Yesterday was Passover and every year at this time I am struck by the story in Exodus that so matter-of-factly tells of God deciding to kill the firstborn of every family of both people and animals in order to change a ruler’s mind. It sure sounds harsh. For our home it would’ve meant Leah would die, and maybe even one or more of our pets—we have no idea if any of them were the firstborn in their litter. So would my brother, my uncle, a so many cousins, I don’t want to even think about it. For the Hebrews it was especially troublesome, seeing as animals were their version of money and a a packed fridge.
Now, I do understand the circumstances. We have a land where there is a particular race that has been enslaved and treated harshly, not given all the freedoms and luxuries of the rest of the people of that land, especially those who claimed that land to be their own. And when that oppressed group wants liberation, their oppressor doesn’t want to give in. Sometimes there seems to be a relent, but then the oppressor would have a change of mind and renegue on the deal. (Depressing to think that we live thousands of years later and yet this is actually hitting close to home.)
And I understand that God’s plan was to give them all deliverance and lead them to the promised land, a theme I find redeeming and full of hope. I love it. And to pay the oppressors with a certain degree of cruelty is something I can run with as a movie fan (i.e. a fan of good storytelling). Who doesn’t enjoy hearing of a villain(s) getting what they’ve got coming to ‘em? The frogs, the gnats, the darkness, the boils, all sound like God is playing hardball and for good reason. The antagonists are stubborn, unfeeling, irrational, and unfair. Give them a dose of their own medicine!
But killing the firstborn? There wasn’t even a clause that said he wouldn’t do this if they were of a young age. So a young couple who have a 5-year-old little girl who loves giving hugs to her daddy? She dies! A baby boy who is keeps family members entertained with cooing and gurgling? He does too. The struggling family who doesn’t have as much cattle as the average household may just lose a good portion of what they do have.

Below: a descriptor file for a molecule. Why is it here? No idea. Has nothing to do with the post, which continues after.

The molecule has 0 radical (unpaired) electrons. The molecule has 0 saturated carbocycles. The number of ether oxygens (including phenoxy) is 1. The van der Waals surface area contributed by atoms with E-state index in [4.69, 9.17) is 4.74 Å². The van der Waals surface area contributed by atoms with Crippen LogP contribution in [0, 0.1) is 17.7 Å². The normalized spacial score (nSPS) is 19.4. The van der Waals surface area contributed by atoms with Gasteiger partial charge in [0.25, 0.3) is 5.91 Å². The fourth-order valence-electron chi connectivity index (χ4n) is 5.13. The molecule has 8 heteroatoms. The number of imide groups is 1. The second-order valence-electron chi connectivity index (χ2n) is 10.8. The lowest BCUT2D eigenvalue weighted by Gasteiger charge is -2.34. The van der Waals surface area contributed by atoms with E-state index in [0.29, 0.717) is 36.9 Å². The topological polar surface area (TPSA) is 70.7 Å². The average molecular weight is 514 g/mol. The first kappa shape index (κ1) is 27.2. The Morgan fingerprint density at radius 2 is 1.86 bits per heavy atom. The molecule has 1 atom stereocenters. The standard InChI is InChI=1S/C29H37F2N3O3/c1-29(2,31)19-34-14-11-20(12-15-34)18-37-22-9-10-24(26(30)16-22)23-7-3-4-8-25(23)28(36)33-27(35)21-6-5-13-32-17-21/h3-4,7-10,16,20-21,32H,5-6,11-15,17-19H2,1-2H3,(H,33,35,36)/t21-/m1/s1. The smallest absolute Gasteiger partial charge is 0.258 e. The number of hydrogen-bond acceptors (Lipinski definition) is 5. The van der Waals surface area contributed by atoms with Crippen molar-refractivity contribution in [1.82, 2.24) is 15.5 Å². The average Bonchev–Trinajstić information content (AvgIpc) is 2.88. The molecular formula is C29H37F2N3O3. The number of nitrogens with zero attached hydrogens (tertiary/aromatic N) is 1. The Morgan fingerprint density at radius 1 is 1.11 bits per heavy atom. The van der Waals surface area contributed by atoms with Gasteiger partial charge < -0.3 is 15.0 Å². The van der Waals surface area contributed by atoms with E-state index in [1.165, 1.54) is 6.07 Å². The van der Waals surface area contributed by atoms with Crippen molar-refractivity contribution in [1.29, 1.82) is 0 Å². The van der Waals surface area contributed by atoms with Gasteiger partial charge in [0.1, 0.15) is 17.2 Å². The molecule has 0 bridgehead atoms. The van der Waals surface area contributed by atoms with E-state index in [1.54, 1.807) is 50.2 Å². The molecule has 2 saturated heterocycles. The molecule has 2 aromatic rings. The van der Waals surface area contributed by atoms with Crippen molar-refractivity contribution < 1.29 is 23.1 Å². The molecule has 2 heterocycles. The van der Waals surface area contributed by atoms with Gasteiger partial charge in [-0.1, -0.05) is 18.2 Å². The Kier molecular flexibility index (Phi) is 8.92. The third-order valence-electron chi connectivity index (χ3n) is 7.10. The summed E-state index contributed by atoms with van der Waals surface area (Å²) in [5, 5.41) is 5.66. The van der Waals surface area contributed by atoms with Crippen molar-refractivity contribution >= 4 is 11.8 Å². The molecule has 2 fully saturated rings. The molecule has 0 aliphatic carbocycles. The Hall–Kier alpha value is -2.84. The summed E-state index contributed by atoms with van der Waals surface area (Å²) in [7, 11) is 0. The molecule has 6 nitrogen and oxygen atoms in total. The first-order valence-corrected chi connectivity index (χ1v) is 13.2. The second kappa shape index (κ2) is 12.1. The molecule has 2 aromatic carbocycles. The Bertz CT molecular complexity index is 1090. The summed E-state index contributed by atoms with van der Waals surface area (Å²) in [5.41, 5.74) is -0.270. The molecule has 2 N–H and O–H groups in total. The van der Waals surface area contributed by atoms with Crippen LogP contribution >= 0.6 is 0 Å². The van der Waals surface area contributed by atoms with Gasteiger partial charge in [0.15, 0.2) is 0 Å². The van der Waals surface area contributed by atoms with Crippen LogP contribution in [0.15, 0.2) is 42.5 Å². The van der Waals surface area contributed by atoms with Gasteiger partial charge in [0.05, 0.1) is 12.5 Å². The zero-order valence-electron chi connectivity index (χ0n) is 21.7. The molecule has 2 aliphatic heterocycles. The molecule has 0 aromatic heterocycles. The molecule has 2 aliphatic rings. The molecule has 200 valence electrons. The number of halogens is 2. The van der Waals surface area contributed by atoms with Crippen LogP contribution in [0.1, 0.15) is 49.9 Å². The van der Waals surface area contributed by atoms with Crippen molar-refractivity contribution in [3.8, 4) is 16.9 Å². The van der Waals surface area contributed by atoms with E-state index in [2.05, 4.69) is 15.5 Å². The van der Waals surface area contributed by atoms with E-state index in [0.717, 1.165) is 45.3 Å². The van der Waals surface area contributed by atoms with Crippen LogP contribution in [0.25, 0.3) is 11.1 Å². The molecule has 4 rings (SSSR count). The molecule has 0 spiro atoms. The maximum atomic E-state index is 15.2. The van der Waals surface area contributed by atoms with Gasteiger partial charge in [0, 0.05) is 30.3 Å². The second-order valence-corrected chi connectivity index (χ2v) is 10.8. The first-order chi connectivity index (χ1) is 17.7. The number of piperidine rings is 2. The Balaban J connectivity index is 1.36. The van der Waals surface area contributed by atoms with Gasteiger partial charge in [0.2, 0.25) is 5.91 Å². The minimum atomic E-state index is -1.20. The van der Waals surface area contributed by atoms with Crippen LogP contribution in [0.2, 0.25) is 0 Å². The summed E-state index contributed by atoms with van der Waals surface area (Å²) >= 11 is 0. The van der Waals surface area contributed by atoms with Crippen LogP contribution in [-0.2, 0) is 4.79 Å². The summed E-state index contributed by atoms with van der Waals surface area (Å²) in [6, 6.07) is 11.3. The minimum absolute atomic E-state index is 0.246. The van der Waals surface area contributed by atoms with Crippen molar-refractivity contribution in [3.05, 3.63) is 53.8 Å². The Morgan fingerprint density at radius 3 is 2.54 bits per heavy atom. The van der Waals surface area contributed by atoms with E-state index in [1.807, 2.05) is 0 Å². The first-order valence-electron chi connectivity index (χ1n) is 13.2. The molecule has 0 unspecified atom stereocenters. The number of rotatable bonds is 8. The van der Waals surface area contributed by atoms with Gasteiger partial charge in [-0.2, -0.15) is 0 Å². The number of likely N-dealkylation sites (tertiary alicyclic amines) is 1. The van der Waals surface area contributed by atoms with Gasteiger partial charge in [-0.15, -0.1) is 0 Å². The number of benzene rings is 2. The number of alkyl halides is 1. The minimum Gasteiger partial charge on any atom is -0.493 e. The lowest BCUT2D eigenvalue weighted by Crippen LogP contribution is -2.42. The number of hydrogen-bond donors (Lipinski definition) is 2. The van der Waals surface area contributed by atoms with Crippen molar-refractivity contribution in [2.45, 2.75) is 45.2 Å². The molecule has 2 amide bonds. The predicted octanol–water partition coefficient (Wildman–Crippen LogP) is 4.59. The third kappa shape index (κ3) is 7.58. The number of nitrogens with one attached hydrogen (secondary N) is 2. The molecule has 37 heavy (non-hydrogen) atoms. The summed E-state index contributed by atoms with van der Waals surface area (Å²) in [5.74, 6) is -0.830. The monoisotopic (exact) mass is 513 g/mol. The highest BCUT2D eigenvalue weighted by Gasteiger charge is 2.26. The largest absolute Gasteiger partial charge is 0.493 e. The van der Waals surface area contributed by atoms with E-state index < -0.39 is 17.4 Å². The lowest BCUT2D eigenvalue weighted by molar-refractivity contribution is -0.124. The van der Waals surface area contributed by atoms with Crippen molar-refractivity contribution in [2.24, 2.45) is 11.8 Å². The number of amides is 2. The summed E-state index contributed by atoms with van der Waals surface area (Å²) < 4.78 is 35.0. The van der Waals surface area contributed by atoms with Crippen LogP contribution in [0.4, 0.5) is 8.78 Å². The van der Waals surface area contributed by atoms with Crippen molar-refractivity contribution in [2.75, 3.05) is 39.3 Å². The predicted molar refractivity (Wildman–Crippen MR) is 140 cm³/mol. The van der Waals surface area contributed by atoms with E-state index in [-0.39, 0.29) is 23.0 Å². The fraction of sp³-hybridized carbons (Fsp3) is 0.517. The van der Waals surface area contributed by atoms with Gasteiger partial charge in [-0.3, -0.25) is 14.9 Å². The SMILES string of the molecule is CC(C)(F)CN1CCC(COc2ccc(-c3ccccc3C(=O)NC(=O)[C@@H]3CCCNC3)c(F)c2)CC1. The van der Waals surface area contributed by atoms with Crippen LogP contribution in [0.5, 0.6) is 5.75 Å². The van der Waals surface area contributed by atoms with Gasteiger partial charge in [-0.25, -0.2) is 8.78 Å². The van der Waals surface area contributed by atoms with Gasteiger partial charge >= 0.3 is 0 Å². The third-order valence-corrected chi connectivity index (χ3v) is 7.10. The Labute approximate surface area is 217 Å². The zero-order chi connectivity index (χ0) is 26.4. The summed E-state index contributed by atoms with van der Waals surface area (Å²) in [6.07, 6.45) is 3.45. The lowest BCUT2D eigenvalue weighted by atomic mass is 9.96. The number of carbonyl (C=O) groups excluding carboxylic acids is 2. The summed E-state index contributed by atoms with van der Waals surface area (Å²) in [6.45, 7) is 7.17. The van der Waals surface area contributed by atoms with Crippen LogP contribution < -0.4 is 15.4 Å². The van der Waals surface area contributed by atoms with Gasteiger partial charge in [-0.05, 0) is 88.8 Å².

And why take this out on all the Egyptians? The story Exodus seems to show that the Egyptians aren’t too cold themselves. They help the Hebrews pack up and give them all kinds of food and supplies for the big journey. Granted, they did this partly out of fear of the Hebrew God, but it was still a good gesture. It wasn’t entirely their fault was it? It was Pharaoh What’s-his-face who was being a deucebag, not them. And why not tell him he will die instead of his firstborn AND everyone else’s?
I wouldn’t say I’ve got an explanation for this, especially since it is obviously still an idea I wrestle with today. But I will say this: it was more Pharaoh’s fault than God’s. God hits him with nine freaking plagues that terrorize the entire country and he still wouldn’t let the people have their freedom. I like to think that I would have given in after plague #1. One look at that bloody river would 1) freak me out in the way The Shining‘s elevator scene does, and 2) make me concerned enough for my nation’s resources to say, “Ok, you got me. Go ahead and go.” But that’s too easy for me to say. I’m as human as Pharaoh. I’m as susceptible to evil as he was. With that amount of power where everyone in your world sees you as a god? With a deeply held tradition that has taught you that you actually are one? With advisors who say the Hebrews may be more of a threat free than enslaved? Yes, I could be just like him.
So, either way, I can be grateful. I may not like the method of persuasion in the story, but I’m not God. I am thankful for deliverance, even when it involves dark, ugly circumstances.
Congratulations Steel Magnolias. This is your week.
And the Oscar goes to…
Best Actor: Fred Astaire as Don Hewes in Easter Parade. I haven’t seen that movie, but man that guy can dance.
Best Quote: “Fred, I think you and I got off on the wrong foot. You said some things, I flooded some things. Let’s start over, okay?.” — Russell Brand as E.B. in Hop.
And in memory of James Dean, here is the top 10 smoldering actor performances:
- Zachary Levi as Flynn Rider in Tangled (2010)
- Pierce Brosnan as Stu in Mrs. Doubtfire (1993)
- Leonardo DiCaprio as Jack in Titanic (1997)
- Brad Pitt as Tristan Ludlow in Legends of the Fall (1995)
- Rupert Everett as Prince Charming in Shrek 2 (2004)
- Maxwell Caulfield as Michael in Grease 2 (1982)
- Channing Tatum as Magic Mike in Magic Mike (2012)
- John Stamos as himself in real life (1963-)
- James Dean as Jim Stark in Rebel Without a Cause (1955)
- Ben Stiller as Derek Zoolander in Zoolander (2001)